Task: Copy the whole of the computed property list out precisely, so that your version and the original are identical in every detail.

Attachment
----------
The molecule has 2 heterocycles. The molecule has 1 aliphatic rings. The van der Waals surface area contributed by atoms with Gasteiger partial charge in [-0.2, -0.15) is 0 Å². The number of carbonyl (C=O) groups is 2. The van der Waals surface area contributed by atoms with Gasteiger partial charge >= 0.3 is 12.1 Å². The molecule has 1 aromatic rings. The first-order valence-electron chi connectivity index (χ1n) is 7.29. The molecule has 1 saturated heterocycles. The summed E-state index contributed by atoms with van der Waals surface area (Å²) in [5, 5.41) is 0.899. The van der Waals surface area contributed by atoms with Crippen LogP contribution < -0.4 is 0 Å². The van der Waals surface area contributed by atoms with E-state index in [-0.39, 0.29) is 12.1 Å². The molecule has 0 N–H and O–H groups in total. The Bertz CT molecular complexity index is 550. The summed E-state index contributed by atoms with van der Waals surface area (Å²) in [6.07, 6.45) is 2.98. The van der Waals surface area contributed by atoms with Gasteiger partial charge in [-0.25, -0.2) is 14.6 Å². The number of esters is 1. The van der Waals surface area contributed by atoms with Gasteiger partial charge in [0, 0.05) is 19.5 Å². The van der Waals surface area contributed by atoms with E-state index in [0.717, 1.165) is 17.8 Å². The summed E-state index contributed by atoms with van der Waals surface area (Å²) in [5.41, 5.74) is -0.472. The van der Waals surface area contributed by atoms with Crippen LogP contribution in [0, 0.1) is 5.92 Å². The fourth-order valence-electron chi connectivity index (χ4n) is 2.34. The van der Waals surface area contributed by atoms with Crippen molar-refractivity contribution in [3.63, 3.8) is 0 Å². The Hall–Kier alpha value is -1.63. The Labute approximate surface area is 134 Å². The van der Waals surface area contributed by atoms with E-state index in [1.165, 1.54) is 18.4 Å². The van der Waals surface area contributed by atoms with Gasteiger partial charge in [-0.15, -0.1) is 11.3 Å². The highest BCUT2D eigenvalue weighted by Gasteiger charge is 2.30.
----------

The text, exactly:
The molecule has 2 heterocycles. The molecule has 1 aliphatic rings. The van der Waals surface area contributed by atoms with Gasteiger partial charge in [-0.2, -0.15) is 0 Å². The number of carbonyl (C=O) groups is 2. The van der Waals surface area contributed by atoms with Gasteiger partial charge >= 0.3 is 12.1 Å². The molecule has 1 aromatic rings. The first-order valence-electron chi connectivity index (χ1n) is 7.29. The molecule has 1 saturated heterocycles. The summed E-state index contributed by atoms with van der Waals surface area (Å²) in [5, 5.41) is 0.899. The van der Waals surface area contributed by atoms with Crippen LogP contribution < -0.4 is 0 Å². The van der Waals surface area contributed by atoms with E-state index in [-0.39, 0.29) is 12.1 Å². The molecule has 0 N–H and O–H groups in total. The Bertz CT molecular complexity index is 550. The summed E-state index contributed by atoms with van der Waals surface area (Å²) in [6.07, 6.45) is 2.98. The van der Waals surface area contributed by atoms with Gasteiger partial charge in [-0.25, -0.2) is 14.6 Å². The number of esters is 1. The van der Waals surface area contributed by atoms with Gasteiger partial charge in [0, 0.05) is 19.5 Å². The van der Waals surface area contributed by atoms with E-state index in [0.717, 1.165) is 17.8 Å². The summed E-state index contributed by atoms with van der Waals surface area (Å²) in [5.41, 5.74) is -0.472. The van der Waals surface area contributed by atoms with Crippen LogP contribution in [0, 0.1) is 5.92 Å². The fourth-order valence-electron chi connectivity index (χ4n) is 2.34. The van der Waals surface area contributed by atoms with Crippen molar-refractivity contribution in [3.63, 3.8) is 0 Å². The Hall–Kier alpha value is -1.63. The Labute approximate surface area is 134 Å². The van der Waals surface area contributed by atoms with E-state index in [1.165, 1.54) is 18.4 Å². The van der Waals surface area contributed by atoms with Gasteiger partial charge in [-0.15, -0.1) is 11.3 Å². The highest BCUT2D eigenvalue weighted by Gasteiger charge is 2.30.